Removing a decorative ceiling rose requires no special tools or expertise, but it will damage the ceiling. Old plaster rosettes or medallions, which are more common terms, were bonded to the ceiling with wet plaster. Newer plastic or foam versions are usually glued with construction adhesive. If the rosette encircles a light fixture, disconnect the electricity at the breaker or fuse box and remove the fixture beforehand. After removing the rosette, repair the plaster or drywall and reinstall the light fixture before turning on the power.
Cut a shallow score, approximately 1/8-inch deep, into the drywall ceiling around the rosette with a utility knife. If the ceiling is plaster, cut or scrape a groove through the plaster and down to the lath around the medallion with the sharp edge of a chisel.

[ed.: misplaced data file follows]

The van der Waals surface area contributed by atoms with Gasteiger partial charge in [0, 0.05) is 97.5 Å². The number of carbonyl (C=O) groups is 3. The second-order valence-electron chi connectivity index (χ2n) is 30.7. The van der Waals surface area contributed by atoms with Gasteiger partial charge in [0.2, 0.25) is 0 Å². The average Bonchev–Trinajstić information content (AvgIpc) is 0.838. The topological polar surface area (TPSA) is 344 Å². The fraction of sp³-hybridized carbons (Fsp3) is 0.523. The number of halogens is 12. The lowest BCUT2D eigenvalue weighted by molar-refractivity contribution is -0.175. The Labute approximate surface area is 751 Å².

Direct the leading edge of a 3-inch putty knife's blade against the outer edge of the rosette. If the ceiling is drywall, the blade should fit between the medallion and the drywall. If the ceiling is plaster, the blade should fit into the chiseled groove and under the plaster.
Tap the end of the putty knife with a hammer to push the blade under the rosette. Repeat around the perimeter of the rosette, lifting or separating the outer edge. With a plaster ceiling, pry up the underlying plaster to loosen the medallion.
Tap the putty knife handle to force the blade closer toward the center.
Pull down gently on the putty knife handle, prying loose one small portion of the rosette or plaster. Adjust the blade left or right, then pry again. Repeat around the rosette until it is loose enough to pull off.
Grasp the edges of the rosette and pull it off the ceiling.